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10 Amazing Treehouses You Can Actually Stay In

Fulfill that childhood fantasy and book one of these high-end treehouses, from Costa Rica to Italy to San Francisco

Fulfill that childhood fantasy and book one of these high-end treehouses, from Costa Rica to Italy to San Francisco

There’s something magical about a treehouse. And we’re not talking about your run-of-the-mill backyard hideaway filled with kids’ toys. These 10 examples are architectural gems that offer forest views and a cozy night’s sleep. And the best part? You can actually book them. 

Treehouse Point

Treehouse Point
(Adam Crowley)

Issaquah, Washington
Located 30 minutes outside of Seattle, Treehouse Point features six cozy forest dwellings. The place first opened in 2006. Most of them sleep two and all include breakfast in the main lodge. Owner Pete Nelson has been building treehouses for 20 years and offers workshops to build your own. (From $255.)

Tree Hotel

(Courtesy of Tree Hotel)

Harads, Sweden
A grand architectural experiment, Sweden’s Tree Hotel offers six rooms seemingly floating in the pine trees, all with modern Swedish design: one looks like a bird’s nest, another looks like a UFO, and another is a mirrored cube. You’ll get views the Lule River valley, saunas, and a European buffet breakfast. (From $493.) 

Moose Meadow Lodge

(Courtesy of Moose Meadow Lodge)

Waterbury, Vermont
Part of the Moose Meadow Lodge, a B&B in Waterbury, Vermont, the two-story treehouse opened in 2013. It’s handcrafted from local maple, cedar, pine, and hemlock, comfortably sleeps two. You can request “tree service” and a breakfast of blueberry pancakes and local maple syrup will be delivered to the tree. (From $475.)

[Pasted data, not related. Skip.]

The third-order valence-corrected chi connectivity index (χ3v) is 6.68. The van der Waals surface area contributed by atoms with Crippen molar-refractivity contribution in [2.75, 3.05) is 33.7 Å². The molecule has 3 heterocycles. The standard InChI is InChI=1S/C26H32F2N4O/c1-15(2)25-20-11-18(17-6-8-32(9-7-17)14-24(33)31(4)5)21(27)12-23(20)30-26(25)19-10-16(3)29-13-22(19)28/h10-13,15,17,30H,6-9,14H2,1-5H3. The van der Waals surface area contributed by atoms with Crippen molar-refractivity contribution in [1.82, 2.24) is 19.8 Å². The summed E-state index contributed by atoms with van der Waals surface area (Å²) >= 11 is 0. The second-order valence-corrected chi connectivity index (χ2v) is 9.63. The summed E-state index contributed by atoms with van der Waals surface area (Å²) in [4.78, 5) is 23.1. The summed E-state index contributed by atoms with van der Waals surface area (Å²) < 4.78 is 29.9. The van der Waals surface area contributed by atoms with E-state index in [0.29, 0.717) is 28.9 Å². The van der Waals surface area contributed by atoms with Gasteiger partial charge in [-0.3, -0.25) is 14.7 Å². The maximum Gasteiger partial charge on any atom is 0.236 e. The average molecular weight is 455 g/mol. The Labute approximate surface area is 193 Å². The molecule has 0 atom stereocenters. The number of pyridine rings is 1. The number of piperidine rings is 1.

Secluded Intown Treehouse 

(Peter Bahouth)

Atlanta, Georgia
Three separate rooms are connected via rope bridges in this antique-style treehouse in a 150-year-old southern short-leaf pine tree in a lush backyard in Atlanta, Georgia. You’ll have a living room, a bedroom that sleeps two, an outdoor seating area, and access to a private bathroom in the owners’ home, also on the property. (From $350.) 

Treehouse Lodge 

(Courtesy of Treehouse Lodge)

Punta Uva, Costa Rica
Traverse a suspension bridge into your private, two-story hideaway, hung in the jungles of Costa Rica. The houses, which can sleep four, include a full kitchen, outdoor showers, and hand-carved wooden furniture. Located beachside in the province of Limón, you’re steps from surfing, yoga classes, and jungle treks in Cahuita National Park. (From $300.)

Free Spirit Spheres

(Tom Chudleigh)

Vancouver Island, British Columbia
Free Spirit Spheres’ owner Tom Chudleigh built his first structure in 1993 and he’s been refining the designs ever since. He rents out three spheres on his property near Qualicum Bay on Vancouver Island. They’re made from wood and covered with a clear fiberglass skin, then hung from the trees via a supportive web of synthetic rope. “The spheres are designed to fit harmoniously into a forest setting without altering it,” says Chudleigh. (From $160.)

Ariaú Amazon Towers 

(Leonide Principe)

Manuas, Brazil 
Seven treehouses—one aptly named the Tarzan House—dot the canopy in the Amazon rainforest at Brazil’s Ariaú Amazon Towers, which first opened in 1986. You won’t be roughing it: They come with queen beds, living rooms, private balconies, and bathrooms. Nearby, you can swim with dolphins, take a hike through the rainforest, or go piranha fishing. (All-inclusive three-day packages start at $825.)